« Features

Parasitic Interventions. An Interview with Jesse Jones

Dublin-based artist Jesse Jones seeks out modes of resistance through parasitic alliances with institutional structures. While “laughing a defiance,” she pushes the limits of cinematic expression, creating aesthetic experiences that weave together art with activist passion. Jones incorporates a range of research-based and socially-engaged practices in her development of collective projects that illuminate events in Irish history while relating to present-day political and cultural concerns, such as the regulation of female bodies by the church and state. In the following interview, Jones discusses her cultivation of feminist artistic practice in 21st-century Ireland, where cultural encounters open up spaces of critique, conversation, and friendship.

By EL Putnam

EL.P. - In your recent exhibition, “NO MORE FUN AND GAMES,” you create an institutional critique within the Hugh Lane Gallery in Dublin, Ireland. As part of the show, you created the curatorial collective the Parasite Feminist Institution. Can you extrapolate on the use of the term parasite in this context?

J.J. - The use of the term parasitic is strategic; it is an abject term that evokes the abject body. The parasite is a contested creature that occupies a host. It is an agent or actor within a situation where survival depends on the resources of the host, but also on the parasite’s own ingenuity and instinct. The Parasite Feminist Institution is based on the proposition of whether a parasite can survive in the context of contemporary art and at what point would the generosity of the host be met with some kind of difficulty or contestation of resources. The parasite gives a living sense to the disruption of the institutional form.

The use of the term parasite was also provocative in a simple way, evoking a feeling of disgust. The word conjures the grotesque, which enables a different imaginary of what feminist practice means to the disruption of an institution and art history. There is a history of women being described in abject ways in art. For example, I considered how early Irish female cubist painters were described as a kind of malaria of modernism and that sense of the female aesthetics as something that diseases or maligns the perfection of the canon, as something unhygienic.

EL.P. - For this show, the Feminist Parasite Institution dug into the Hugh Lane gallery collection, selecting seven works by female artists from the archive to put on display. What is the value of working as a collective in order to perform this intervention?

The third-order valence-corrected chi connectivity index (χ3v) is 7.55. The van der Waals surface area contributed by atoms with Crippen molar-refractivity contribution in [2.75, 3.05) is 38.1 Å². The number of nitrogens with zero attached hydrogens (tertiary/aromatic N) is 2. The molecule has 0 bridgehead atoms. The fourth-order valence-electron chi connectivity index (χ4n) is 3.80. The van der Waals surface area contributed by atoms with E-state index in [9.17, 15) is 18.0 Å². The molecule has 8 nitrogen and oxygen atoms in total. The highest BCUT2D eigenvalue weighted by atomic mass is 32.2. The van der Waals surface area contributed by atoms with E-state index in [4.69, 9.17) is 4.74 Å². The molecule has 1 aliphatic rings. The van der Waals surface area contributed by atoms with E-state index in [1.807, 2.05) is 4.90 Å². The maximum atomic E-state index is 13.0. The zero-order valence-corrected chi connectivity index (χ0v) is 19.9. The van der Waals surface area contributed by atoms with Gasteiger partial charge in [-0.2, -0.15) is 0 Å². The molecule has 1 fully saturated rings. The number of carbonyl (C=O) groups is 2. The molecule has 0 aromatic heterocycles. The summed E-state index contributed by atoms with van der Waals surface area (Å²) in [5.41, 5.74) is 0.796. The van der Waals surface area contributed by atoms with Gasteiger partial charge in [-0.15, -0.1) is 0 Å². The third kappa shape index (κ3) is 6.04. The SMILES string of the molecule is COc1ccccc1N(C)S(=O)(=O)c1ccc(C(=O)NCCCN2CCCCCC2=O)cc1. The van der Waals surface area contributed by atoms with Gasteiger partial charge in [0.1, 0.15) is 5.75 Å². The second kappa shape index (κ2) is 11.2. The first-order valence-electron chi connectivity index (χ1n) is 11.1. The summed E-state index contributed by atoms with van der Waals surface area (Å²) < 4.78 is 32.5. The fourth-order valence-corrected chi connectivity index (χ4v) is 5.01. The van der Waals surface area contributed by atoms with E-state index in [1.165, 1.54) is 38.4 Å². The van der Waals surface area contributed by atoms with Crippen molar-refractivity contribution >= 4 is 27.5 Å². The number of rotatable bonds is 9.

J.J. - Often in my work, I form a discursive collective around a project as part of the production process. For example, at the California Institute of the Arts I made the project The Struggle Against Ourselves, which concerned Vsevolod Meyerhold’s biomechanics. I worked with a group of theatre students from the college, where the research process and artistic material created opportunities for consciousness raising with participants. With “NO MORE FUN AND GAMES, rather than having myself curate a show, the curatorial process became a space of non-hierarchical conversations. In addition to showing women’s work from the gallery’s collection, we were trying to think about what is the role of the curator and is there a way to treat curation as a cultural encounter with the threshold of selection, rather than restricting the perception of the art canon on artworks visible in institutions. As such, we demystify the curatorial process and the building of the canon by dispersing it across a collective voice through the negotiation of the curatorial project. Working with people becomes an extension of the piece itself. This method takes much longer in the production of works. It took weeks to determine the seven art works that were included in “NO MORE FUN AND GAMES,” but the consensus space allows for conversations to emerge that would not have been possible otherwise.

Jesse Jones, NO MORE FUN AND GAMES, Dublin City Gallery The Hugh Lane, 11 February – 26 June 2016. Photo: Miriam O’Connor.

At the same time, working in this manner takes advantage of friendship as a feminist practice. The Parasite Feminist Institution included individuals from different circles, such as activism, art, and legal reporting, with many people not knowing each other initially, but coming to know each other and forming friendships through working in the same space of our temporary institution. Friendship is something that has interested me in relation to the challenging circumstances of trying to make art, where I rely on my friends and informal relationships to make work and mobilize resources. Many artists in Dublin work in economies of friendship, which can become modes of resistance responding to the lack of resources. There is a whole other economy at play that is not recognized or given credit that emerges from interpersonal friendships. There is such an intense amount of support that happens between artists through this social conjugate, making it an important support structure of contemporary art that is not articulated in that way.

Also, friendship has critical and historical importance to feminist practice. Circles of women come together and discuss experience, sharing personal perceptions of lived reality. When one person’s observations rub up against someone else’s take on reality, this double take happens that may result in a social bond of friendship. There is also a reflection onto the self in terms of a person’s own experience in this interrelation with others. Such notions are integrated into the making of “NO MORE FUN AND GAMES.” The aesthetic of the work is heavily influenced by the Robert Altman film Three Women, which has the struggle to find friendship between two women at the heart of its plot.